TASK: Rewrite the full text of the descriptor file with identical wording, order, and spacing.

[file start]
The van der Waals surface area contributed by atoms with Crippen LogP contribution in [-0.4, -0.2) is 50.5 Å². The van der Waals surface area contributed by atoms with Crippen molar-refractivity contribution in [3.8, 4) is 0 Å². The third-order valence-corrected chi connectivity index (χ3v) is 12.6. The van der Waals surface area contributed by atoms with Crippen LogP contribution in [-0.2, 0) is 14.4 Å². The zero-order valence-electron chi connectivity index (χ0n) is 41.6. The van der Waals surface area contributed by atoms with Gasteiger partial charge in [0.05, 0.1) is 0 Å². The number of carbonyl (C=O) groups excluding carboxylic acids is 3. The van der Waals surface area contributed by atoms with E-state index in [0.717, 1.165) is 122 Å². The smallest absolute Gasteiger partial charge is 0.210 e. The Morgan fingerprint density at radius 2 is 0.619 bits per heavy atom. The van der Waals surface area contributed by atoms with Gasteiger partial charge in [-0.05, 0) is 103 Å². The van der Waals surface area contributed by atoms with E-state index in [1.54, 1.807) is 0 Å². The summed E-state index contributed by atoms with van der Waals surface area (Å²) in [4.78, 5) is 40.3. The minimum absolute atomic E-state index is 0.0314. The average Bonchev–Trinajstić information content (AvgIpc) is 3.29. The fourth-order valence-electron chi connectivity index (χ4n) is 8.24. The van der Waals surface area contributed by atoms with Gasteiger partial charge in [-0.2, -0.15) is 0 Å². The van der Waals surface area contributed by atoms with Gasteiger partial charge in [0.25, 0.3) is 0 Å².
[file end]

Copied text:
The van der Waals surface area contributed by atoms with Crippen LogP contribution in [-0.4, -0.2) is 50.5 Å². The van der Waals surface area contributed by atoms with Crippen molar-refractivity contribution in [3.8, 4) is 0 Å². The third-order valence-corrected chi connectivity index (χ3v) is 12.6. The van der Waals surface area contributed by atoms with Crippen LogP contribution in [-0.2, 0) is 14.4 Å². The zero-order valence-electron chi connectivity index (χ0n) is 41.6. The van der Waals surface area contributed by atoms with Gasteiger partial charge in [0.05, 0.1) is 0 Å². The number of carbonyl (C=O) groups excluding carboxylic acids is 3. The van der Waals surface area contributed by atoms with E-state index in [0.717, 1.165) is 122 Å². The smallest absolute Gasteiger partial charge is 0.210 e. The Morgan fingerprint density at radius 2 is 0.619 bits per heavy atom. The van der Waals surface area contributed by atoms with Gasteiger partial charge in [-0.05, 0) is 103 Å². The van der Waals surface area contributed by atoms with E-state index in [1.54, 1.807) is 0 Å². The summed E-state index contributed by atoms with van der Waals surface area (Å²) in [4.78, 5) is 40.3. The minimum absolute atomic E-state index is 0.0314. The average Bonchev–Trinajstić information content (AvgIpc) is 3.29. The fourth-order valence-electron chi connectivity index (χ4n) is 8.24. The van der Waals surface area contributed by atoms with Gasteiger partial charge in [-0.2, -0.15) is 0 Å². The van der Waals surface area contributed by atoms with Gasteiger partial charge in [0.25, 0.3) is 0 Å².